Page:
This story was featured in the January 2014 issue of Southwest Art magazine. Get the Southwest Art January 2014 print issue or digital download now–then subscribe to Southwest Art and never miss another story!
Douglas Fryer’s tonalist paintings are often described as pensive, atmospheric, and moody. “We’ve been impressed with Doug’s very moving and personal work for several years,” says Trudy Hays, director of Overland Gallery in Scottsdale, AZ. This month the gallery hosts its first solo show for Fryer, which runs from January 13 through 31, with an artist’s reception on Thursday, January 23, from 7 to 9 p.m.
The show features 20 to 25 new works, including still-life paintings of fruit and landscapes depicting the farmland, mountains, and valleys of central Utah, where the artist lives and finds daily inspiration. “There is a beautiful combination of nature and agriculture in the Sanpete Valley and neighboring counties, where alfalfa fields are cut out of the cedars and the mountains rise straight up like a wall against the valley floor,” he says. “You are almost as likely to see a herd of deer as a herd of sheep, cattle, or horses.” Fryer’s deep sense of appreciation for his natural surroundings and the “simple yet profound” things in life is evident in his works.
“We are thrilled to welcome Doug’s new perspective into our gallery,” Hays says. “With his sophisticated technique, he has a wonderful ability to create a poetic visual effect, and his masterful use of paint transports the viewer to somewhere between reality and impression.” This concept of the real versus the perceived is a common theme in much of Fryer’s work. In fact, the painter describes his own artistic experience and intention in a similar manner: “I am greatly interested in conveying how my eye actually sees things and how my memory alters my perceptions,” he says.
All of Fryer’s works are painted on muslin, gessoed onto panels. He starts with a loose charcoal drawing and then blocks the painting in acrylics or oils. The majority of the painting is done with oils using a variety of tools, including trowels, knives, and brushes. “I use a direct method of painting, alla prima, as well as intermediate and final glazing techniques,” Fryer explains. But despite his proven techniques and methods, Fryer, like most artists, still experiences frustration at times. “You can work as hard as you want and frequently only ordinary things come out of your efforts,” he says. “I find that the breakthroughs usually happen when I listen to what the painting wants and forget the investment I have made to that point. I will take a leap of faith and recklessly attack the painting, allowing the materials and my intuition to take over. It’s a horrific thing sometimes, but there’s a wonderful sense of awe when the right way is revealed to you.”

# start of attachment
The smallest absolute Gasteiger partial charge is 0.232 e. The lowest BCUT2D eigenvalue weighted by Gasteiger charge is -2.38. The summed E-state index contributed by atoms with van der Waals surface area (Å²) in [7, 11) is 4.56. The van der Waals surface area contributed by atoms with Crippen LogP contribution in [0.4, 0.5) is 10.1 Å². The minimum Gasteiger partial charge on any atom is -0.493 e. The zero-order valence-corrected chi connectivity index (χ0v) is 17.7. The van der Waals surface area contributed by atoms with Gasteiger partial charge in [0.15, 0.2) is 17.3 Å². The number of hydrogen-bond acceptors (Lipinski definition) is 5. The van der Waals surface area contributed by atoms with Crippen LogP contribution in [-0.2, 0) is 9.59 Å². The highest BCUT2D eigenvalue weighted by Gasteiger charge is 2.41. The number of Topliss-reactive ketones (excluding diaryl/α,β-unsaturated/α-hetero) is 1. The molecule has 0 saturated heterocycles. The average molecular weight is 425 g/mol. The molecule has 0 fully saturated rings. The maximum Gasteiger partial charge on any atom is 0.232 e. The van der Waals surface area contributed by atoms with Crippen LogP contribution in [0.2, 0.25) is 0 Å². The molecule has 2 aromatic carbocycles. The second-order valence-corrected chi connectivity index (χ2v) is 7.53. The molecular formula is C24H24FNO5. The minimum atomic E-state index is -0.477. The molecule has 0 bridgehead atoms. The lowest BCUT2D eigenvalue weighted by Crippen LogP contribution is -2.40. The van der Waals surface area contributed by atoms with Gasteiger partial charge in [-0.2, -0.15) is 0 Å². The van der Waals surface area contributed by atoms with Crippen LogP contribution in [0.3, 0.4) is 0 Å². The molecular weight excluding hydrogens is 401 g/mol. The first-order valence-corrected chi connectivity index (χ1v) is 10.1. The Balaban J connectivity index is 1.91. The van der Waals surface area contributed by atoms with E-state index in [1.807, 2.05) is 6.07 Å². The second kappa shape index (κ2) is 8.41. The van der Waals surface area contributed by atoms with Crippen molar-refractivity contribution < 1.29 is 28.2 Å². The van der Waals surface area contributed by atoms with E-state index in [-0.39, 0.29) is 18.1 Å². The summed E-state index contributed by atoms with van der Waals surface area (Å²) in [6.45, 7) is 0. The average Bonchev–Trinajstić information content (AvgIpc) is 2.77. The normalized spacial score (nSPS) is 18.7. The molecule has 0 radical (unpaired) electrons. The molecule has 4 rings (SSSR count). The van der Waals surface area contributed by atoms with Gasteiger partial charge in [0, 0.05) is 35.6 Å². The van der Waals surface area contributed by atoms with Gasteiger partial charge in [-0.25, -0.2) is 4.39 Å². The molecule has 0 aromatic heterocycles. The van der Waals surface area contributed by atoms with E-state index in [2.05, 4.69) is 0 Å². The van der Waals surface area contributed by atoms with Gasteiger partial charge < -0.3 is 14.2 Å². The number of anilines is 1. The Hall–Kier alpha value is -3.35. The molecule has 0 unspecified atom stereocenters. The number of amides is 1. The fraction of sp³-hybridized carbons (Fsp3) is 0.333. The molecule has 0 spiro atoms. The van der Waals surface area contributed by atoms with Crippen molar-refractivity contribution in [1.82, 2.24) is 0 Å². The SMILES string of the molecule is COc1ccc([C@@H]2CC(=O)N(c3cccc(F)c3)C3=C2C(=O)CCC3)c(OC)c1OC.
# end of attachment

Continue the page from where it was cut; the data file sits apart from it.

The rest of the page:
As for the group of paintings in this show, Fryer takes satisfaction in knowing that he’s come “a little closer to communicating that elusive notion I frequently contemplate: that our natural world is imbued with powers and influences that are beyond our ordinary senses.” His sincere hope is that viewers of his work will be moved to contemplate this, too. —Lindsay Mitchell
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